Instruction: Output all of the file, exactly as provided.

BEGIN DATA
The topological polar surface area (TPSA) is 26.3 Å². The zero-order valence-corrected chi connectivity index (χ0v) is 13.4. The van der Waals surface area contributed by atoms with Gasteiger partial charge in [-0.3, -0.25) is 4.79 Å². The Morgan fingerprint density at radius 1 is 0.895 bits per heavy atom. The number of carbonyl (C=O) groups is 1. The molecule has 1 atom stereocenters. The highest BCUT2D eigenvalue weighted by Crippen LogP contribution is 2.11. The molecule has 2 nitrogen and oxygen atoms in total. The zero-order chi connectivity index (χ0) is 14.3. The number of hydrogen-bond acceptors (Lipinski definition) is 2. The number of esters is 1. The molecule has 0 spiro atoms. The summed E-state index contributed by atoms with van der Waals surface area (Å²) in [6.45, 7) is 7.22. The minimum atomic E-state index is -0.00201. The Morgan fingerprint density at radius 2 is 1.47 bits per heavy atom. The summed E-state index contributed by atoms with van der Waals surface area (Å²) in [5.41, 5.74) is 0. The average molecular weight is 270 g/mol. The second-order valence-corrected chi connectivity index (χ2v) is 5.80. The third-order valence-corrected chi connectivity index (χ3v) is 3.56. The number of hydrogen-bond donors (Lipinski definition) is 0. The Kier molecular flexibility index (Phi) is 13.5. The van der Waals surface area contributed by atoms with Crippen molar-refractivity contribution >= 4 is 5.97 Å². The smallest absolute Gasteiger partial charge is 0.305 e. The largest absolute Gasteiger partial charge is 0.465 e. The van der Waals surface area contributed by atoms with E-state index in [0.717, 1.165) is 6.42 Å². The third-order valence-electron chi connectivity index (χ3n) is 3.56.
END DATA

The topological polar surface area (TPSA) is 26.3 Å². The zero-order valence-corrected chi connectivity index (χ0v) is 13.4. The van der Waals surface area contributed by atoms with Gasteiger partial charge in [-0.3, -0.25) is 4.79 Å². The Morgan fingerprint density at radius 1 is 0.895 bits per heavy atom. The number of carbonyl (C=O) groups is 1. The molecule has 1 atom stereocenters. The highest BCUT2D eigenvalue weighted by Crippen LogP contribution is 2.11. The molecule has 2 nitrogen and oxygen atoms in total. The zero-order chi connectivity index (χ0) is 14.3. The number of hydrogen-bond acceptors (Lipinski definition) is 2. The number of esters is 1. The molecule has 0 spiro atoms. The summed E-state index contributed by atoms with van der Waals surface area (Å²) in [6.45, 7) is 7.22. The minimum atomic E-state index is -0.00201. The Morgan fingerprint density at radius 2 is 1.47 bits per heavy atom. The summed E-state index contributed by atoms with van der Waals surface area (Å²) in [5.41, 5.74) is 0. The average molecular weight is 270 g/mol. The second-order valence-corrected chi connectivity index (χ2v) is 5.80. The third-order valence-corrected chi connectivity index (χ3v) is 3.56. The number of hydrogen-bond donors (Lipinski definition) is 0. The Kier molecular flexibility index (Phi) is 13.5. The van der Waals surface area contributed by atoms with Crippen molar-refractivity contribution >= 4 is 5.97 Å². The smallest absolute Gasteiger partial charge is 0.305 e. The largest absolute Gasteiger partial charge is 0.465 e. The van der Waals surface area contributed by atoms with E-state index in [0.717, 1.165) is 6.42 Å². The third-order valence-electron chi connectivity index (χ3n) is 3.56.